But I'd no business to be fingering bills. I suppose you have looked all round and tried all honest means?" he added, fixing his merciful gray eyes on Fred. Caleb was too delicate, to specify Mr Featherstone.
"Yes, I have tried everything—I really have. I should have had a hundred and thirty pounds ready but for a misfortune with a horse which I was about to sell. My uncle had given me eighty pounds, and I paid away thirty with my old horse in order to get another which I was going to sell for eighty or more—I meant to go without a horse-but now it has turned out vicious and lamed itself. I wish I and the horses too had been at the devil, before I had brought this on you. There's no one else I care so much for: you and Mrs Garth have always been so kind to me. However, it's no use saying that. You will always think me a rascal now."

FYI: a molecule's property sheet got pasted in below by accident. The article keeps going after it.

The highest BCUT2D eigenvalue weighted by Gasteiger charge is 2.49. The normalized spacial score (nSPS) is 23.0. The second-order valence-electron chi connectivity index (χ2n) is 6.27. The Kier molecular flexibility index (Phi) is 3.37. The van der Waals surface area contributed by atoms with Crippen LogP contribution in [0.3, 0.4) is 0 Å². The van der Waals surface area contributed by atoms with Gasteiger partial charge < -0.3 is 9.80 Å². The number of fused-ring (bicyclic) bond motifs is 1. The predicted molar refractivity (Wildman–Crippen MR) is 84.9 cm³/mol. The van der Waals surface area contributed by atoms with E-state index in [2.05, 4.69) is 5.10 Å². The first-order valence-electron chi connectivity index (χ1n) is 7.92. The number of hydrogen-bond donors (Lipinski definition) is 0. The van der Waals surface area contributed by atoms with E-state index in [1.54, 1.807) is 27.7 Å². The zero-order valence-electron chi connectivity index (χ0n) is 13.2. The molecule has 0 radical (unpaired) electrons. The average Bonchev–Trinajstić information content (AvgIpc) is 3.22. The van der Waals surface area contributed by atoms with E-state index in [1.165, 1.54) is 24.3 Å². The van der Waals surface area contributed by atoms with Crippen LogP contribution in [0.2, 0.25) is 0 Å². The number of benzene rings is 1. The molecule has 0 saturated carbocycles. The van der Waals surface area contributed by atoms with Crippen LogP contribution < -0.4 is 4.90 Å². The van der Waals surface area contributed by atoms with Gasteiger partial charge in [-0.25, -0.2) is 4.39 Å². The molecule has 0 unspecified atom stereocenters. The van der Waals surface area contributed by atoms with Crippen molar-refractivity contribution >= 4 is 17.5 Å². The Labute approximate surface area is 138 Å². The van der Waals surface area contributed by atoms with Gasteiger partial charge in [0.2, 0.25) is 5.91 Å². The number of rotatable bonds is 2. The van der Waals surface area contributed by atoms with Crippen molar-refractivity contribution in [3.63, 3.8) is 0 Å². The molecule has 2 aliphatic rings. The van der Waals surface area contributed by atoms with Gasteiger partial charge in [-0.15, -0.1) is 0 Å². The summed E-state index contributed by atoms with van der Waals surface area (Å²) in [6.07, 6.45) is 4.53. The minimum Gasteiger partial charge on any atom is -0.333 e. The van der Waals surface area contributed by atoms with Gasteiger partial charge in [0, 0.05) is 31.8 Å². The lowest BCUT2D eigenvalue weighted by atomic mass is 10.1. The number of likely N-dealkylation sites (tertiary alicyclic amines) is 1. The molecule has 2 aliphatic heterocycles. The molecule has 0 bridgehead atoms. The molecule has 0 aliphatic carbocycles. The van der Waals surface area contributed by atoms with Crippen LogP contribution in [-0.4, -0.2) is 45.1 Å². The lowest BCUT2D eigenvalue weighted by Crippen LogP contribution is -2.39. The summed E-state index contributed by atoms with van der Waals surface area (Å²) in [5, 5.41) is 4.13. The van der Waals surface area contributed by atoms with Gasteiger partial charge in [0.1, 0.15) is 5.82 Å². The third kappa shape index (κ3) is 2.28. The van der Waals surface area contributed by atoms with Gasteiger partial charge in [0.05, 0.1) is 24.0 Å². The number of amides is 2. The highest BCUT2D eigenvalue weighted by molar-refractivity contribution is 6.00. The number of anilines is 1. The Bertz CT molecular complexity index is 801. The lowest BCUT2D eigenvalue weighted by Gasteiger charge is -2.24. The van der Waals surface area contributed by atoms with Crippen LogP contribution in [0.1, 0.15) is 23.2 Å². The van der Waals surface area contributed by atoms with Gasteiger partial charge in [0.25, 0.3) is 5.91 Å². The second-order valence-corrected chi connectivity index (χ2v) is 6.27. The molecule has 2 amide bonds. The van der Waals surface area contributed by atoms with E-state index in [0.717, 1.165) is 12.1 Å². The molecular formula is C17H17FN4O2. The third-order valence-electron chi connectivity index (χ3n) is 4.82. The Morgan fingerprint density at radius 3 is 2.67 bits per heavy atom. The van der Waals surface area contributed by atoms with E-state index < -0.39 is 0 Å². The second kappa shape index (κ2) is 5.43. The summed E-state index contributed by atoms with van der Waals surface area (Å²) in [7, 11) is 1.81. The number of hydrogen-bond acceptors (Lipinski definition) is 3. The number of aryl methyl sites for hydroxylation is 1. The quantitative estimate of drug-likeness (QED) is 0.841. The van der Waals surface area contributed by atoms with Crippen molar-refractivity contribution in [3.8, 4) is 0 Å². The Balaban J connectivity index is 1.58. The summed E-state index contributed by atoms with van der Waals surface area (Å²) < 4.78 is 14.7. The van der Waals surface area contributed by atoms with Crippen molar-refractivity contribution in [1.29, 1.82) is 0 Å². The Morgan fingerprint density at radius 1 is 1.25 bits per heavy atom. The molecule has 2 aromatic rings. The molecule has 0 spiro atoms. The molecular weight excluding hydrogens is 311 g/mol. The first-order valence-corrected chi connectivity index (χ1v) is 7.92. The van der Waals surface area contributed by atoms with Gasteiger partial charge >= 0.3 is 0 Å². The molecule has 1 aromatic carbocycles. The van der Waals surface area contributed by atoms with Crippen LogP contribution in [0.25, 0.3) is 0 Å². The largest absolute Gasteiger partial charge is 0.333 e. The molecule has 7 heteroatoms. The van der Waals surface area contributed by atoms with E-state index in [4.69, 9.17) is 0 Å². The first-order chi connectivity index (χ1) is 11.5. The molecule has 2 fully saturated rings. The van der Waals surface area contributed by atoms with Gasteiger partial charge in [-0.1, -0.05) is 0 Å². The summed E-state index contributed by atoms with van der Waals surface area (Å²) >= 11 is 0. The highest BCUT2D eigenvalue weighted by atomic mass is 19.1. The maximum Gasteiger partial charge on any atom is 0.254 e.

Fred turned round and hurried out of the room, conscious that he was getting rather womanish, and feeling confusedly that his being sorry was not of much use to the Garths. They could see him mount, and quickly pass through the gate.
"I am disappointed in Fred Vincy," said Mrs Garth. "I would not have believed beforehand that he would have drawn you into his debts. I